The Last Night of the Proms will this year again be led by Finnish conductor Dalia Stasevska who two years ago was at the centre of a row over proposals to perform Land of Hope and Glory and Rule, Britannia! without singing.
Both songs will be sung on the big night on September 10 and will be led the Kyiv-born conductor. Stasevska and her family received threats in 2020 over plans to play the patriotic songs on the Last Night as instrumentals only, because of social distancing restrictions that limited the number of musicians at the Royal Albert Hall in London.
The broadcaster had initially announced at the time that the anthems would be ‘new orchestral versions’ in the 2020 concert series, following concerns raised over their perceived historical links with colonialism and slavery.
But the decision, which actually had nothing to do with Stasevska despite her being blamed for it, was overturned ten days before the concert by the BBC after a furious backlash from the British public, Prime Minister Boris Johnson, MPs across the political divide and a MailOnline petition which attracted more than 100,000 signatures.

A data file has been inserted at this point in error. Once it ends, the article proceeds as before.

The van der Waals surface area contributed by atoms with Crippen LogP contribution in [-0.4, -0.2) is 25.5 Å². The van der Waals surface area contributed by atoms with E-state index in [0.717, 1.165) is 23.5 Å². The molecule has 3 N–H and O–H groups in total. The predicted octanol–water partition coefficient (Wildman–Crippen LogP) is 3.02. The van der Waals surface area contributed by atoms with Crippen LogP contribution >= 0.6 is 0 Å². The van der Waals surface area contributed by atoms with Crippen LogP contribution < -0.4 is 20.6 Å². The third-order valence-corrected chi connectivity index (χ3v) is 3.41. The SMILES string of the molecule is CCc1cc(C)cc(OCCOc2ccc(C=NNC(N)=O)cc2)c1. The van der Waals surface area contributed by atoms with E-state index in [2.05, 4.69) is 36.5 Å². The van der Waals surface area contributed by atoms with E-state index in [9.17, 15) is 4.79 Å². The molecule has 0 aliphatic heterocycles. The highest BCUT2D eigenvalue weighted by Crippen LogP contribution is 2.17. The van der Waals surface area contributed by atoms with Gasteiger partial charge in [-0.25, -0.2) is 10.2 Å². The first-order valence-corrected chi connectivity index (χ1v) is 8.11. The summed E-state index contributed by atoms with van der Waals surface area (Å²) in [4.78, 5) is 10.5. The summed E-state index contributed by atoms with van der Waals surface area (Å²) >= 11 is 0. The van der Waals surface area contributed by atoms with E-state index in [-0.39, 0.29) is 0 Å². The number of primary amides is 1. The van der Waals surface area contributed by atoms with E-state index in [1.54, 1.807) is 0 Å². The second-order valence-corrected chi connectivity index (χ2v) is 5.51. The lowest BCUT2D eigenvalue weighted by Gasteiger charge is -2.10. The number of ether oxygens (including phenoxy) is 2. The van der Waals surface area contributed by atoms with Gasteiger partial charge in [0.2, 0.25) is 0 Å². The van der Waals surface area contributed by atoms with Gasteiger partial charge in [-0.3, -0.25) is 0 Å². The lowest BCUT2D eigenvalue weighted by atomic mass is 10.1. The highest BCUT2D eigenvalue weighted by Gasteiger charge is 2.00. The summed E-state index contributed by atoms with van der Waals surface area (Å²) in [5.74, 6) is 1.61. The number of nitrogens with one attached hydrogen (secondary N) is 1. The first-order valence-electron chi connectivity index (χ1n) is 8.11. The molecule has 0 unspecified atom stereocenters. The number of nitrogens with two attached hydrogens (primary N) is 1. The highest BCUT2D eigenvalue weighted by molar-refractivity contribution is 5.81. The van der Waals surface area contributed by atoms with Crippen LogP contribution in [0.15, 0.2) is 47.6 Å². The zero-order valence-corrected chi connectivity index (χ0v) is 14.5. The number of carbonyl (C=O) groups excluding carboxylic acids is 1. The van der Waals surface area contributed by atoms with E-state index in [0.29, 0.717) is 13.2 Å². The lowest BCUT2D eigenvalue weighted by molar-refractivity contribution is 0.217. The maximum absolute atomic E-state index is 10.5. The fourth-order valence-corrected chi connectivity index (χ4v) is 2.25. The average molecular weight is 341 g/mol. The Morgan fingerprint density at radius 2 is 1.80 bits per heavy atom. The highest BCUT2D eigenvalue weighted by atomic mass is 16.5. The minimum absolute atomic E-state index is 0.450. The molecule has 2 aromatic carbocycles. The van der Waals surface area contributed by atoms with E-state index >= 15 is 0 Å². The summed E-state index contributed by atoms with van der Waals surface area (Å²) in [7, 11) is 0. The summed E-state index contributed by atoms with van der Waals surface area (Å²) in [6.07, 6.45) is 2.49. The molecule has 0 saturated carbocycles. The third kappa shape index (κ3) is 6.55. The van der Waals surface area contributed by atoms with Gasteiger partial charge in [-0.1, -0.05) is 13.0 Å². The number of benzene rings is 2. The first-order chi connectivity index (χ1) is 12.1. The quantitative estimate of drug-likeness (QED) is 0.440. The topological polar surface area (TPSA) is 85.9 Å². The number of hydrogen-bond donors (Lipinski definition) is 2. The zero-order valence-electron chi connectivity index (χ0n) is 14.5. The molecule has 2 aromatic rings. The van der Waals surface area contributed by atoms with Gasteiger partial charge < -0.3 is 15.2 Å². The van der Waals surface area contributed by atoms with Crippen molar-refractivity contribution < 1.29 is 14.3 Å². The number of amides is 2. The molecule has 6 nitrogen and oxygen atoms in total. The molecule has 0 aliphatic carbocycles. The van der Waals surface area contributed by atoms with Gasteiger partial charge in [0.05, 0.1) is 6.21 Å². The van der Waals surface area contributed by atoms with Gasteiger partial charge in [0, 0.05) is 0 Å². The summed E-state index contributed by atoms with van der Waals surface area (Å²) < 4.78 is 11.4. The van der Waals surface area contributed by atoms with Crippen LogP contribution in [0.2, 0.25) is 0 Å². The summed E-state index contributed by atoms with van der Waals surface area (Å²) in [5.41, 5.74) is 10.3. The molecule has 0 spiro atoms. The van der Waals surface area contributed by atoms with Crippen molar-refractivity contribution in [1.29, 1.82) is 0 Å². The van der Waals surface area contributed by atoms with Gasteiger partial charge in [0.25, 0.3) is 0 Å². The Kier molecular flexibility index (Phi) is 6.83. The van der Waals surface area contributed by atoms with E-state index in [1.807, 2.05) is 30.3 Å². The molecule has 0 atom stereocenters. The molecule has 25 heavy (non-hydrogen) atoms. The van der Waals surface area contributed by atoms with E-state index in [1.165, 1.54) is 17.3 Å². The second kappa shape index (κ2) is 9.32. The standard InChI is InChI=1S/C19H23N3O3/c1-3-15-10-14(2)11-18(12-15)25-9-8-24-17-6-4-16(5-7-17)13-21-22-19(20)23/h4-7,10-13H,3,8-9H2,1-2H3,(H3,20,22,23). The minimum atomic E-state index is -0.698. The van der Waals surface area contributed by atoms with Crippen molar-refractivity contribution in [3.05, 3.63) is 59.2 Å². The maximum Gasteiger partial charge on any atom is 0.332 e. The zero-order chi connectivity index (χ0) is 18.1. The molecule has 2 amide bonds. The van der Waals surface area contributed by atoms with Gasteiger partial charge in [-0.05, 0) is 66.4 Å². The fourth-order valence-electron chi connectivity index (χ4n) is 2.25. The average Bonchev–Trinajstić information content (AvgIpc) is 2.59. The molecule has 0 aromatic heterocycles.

The talented Stasevska, who only made her Proms debut three years ago, moved from her birthplace of Ukraine to Finland when she was aged five. She trained as a violinist and is married to the Finnish musician Lauri Porra, who is the bass guitarist for power metal band Stratovarius and the great-grandson of composer Jean Sibelius.
Stasevska is a supporter of the Black Lives Matter movement and has also previously spoken out against Mr Putin, having published a letter in 2014 condemning 511 Russian musicians for supporting his annexation of Crimea.